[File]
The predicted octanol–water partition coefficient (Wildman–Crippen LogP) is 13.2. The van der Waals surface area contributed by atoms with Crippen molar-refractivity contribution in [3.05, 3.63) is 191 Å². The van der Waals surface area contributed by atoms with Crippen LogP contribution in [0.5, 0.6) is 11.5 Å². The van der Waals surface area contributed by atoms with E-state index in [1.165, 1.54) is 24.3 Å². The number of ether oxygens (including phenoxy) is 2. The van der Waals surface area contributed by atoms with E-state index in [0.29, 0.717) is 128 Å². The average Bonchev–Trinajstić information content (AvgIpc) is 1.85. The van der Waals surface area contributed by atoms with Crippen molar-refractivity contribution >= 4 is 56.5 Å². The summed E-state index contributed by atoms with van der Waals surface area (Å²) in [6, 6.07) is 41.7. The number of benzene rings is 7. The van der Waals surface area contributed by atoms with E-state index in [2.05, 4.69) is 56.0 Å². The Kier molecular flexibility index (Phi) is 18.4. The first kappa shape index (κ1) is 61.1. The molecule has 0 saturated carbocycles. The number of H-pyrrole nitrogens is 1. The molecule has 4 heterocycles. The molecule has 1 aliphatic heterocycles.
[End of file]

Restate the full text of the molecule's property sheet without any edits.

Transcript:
The predicted octanol–water partition coefficient (Wildman–Crippen LogP) is 13.2. The van der Waals surface area contributed by atoms with Crippen molar-refractivity contribution in [3.05, 3.63) is 191 Å². The van der Waals surface area contributed by atoms with Crippen LogP contribution in [0.5, 0.6) is 11.5 Å². The van der Waals surface area contributed by atoms with E-state index in [1.165, 1.54) is 24.3 Å². The number of ether oxygens (including phenoxy) is 2. The van der Waals surface area contributed by atoms with E-state index in [0.29, 0.717) is 128 Å². The average Bonchev–Trinajstić information content (AvgIpc) is 1.85. The van der Waals surface area contributed by atoms with Crippen molar-refractivity contribution >= 4 is 56.5 Å². The summed E-state index contributed by atoms with van der Waals surface area (Å²) in [6, 6.07) is 41.7. The number of benzene rings is 7. The van der Waals surface area contributed by atoms with E-state index in [2.05, 4.69) is 56.0 Å². The Kier molecular flexibility index (Phi) is 18.4. The first kappa shape index (κ1) is 61.1. The molecule has 0 saturated carbocycles. The number of H-pyrrole nitrogens is 1. The molecule has 4 heterocycles. The molecule has 1 aliphatic heterocycles.